Proxy Advisory Firms Update

more+
less-

This year, our proxy advisory firm update focuses on ISS, which issued policy updates on November 21, 2013 that will take effect for annual meetings held on or after February 1, 2014. In connection with announcing its updated voting guidelines for the 2014 proxy season, ISS also announced changes in its policy development process, which will now include a new “benchmark consultation period” ending on February 14, 2014. More information about that process, as well as the results of ISS’ 2013 policy survey (which ISS considered in formulating its updates for 2014), is provided below. Here is a brief summary of “what’s new” for 2014:

Governance Issue

Old Policy

New Policy

Key Changes

Board Responsiveness (to Shareholder Proposals)

Notes About 2013 Survey:

• In 2013, 84 shareholder proposals received support from a majority of the shares outstanding or of a majority of the votes cast. Of those, 73 proposals have been partially or fully implemented.

• “Comply or explain” – 40% of institutional investors indicated the board should be free to exercise its discretion and disclose the rationale for its actions (92% of issuers took this position in the survey); 36% indicated the board should take specific action to address the proposal.

Vote against or withhold from individual directors, committee members or the entire board as appropriate if the board fails to act (i.e., full implementation of proposal or management proposal in next proxy statement) on a shareholder proposal that received the support of (i) a majority of the shares outstanding the previous year or (ii) a majority of the shares cast in the last year and one of the previous two years.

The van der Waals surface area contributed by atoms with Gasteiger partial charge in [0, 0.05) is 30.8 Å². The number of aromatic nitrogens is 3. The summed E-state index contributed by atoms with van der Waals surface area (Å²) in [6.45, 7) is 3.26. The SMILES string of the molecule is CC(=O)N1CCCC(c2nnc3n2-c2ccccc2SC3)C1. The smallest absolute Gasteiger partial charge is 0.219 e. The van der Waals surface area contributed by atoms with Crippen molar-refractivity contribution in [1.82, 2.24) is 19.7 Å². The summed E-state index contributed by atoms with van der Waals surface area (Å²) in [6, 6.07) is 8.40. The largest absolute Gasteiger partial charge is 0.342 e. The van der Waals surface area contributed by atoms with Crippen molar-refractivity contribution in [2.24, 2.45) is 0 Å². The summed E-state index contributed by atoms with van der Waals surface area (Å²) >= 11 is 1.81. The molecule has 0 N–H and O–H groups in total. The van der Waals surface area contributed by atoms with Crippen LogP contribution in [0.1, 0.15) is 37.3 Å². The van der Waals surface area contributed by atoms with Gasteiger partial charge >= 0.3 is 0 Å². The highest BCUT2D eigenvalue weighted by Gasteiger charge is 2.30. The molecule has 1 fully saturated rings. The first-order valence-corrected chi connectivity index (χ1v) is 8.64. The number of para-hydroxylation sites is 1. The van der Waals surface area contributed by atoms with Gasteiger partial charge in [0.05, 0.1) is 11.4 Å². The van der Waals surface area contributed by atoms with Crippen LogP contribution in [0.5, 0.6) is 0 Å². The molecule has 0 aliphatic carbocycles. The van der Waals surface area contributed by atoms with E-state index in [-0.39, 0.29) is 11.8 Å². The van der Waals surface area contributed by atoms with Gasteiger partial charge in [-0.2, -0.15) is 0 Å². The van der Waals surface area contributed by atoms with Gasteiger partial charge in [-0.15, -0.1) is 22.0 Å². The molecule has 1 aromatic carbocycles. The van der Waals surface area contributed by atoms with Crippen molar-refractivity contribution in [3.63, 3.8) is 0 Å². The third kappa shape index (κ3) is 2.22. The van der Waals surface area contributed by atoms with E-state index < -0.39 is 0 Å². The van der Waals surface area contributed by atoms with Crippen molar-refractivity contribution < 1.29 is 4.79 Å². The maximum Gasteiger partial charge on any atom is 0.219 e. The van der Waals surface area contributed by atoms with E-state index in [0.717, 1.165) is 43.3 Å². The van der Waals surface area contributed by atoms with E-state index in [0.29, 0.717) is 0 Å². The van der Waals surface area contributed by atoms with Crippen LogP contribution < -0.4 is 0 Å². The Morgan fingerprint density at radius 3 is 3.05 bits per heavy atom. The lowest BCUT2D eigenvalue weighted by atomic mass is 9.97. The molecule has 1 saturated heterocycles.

Vote case-by-case on individual directors, committee members or the entire board as appropriate if the board fails to act on a shareholder proposal that received the support of a majority of the shares cast in the previous year.

Factors to be considered:

• Disclosed shareholder outreach efforts in wake of vote;

• Rationale provided in proxy statement for level of implementation;

• Subject matter of proposal;

• Level of support and opposition for resolution in past meetings;

• Actions taken by board in response; level of engagement with shareholders;

• Continuation of underlying issue as a voting item on ballot; and

• Other appropriate factors.

• Implemented majority of votes cast in previous year only as policy threshold.

• Clarified that board’s rationale is a factor in the case-by-case analysis of less than full implementation.

• Emphasizes fact-specific, case-by-case nature of analysis.

Executive Compensation (Pay-for-Performance)

ISS annually conducts a pay-for-performance analysis to identify strong or satisfactory alignment between pay and performance over a sustained period. For companies in the Russell 3000 index, the analysis considers:

• Peer group alignment, including (i) degree of alignment between company’s Total Shareholder Return (TSR) rank (40%) and CEO’s total pay rank (60%) within specified peer group, over one- and three-year periods and (ii) multiple of the CEO’s total pay relative to the peer group median; and

• Absolute alignment of trends in CEO pay and company TSR over the prior five years.

Additional qualitative factors may be examined if the above analysis demonstrates significant unsatisfactory long-term pay-for-performance alignment.

ISS annually conducts a pay-for-performance analysis to identify strong or satisfactory alignment between pay and performance over a sustained period. For companies in the Russell 3000 index, the analysis considers:

• Peer group alignment, including (i) degree of alignment between company’s annualized TSR rank and CEO’s annualized total pay rank with specified peer group, each over a three-year period and (ii) multiple of the CEO’s total pay relative to the peer group median; and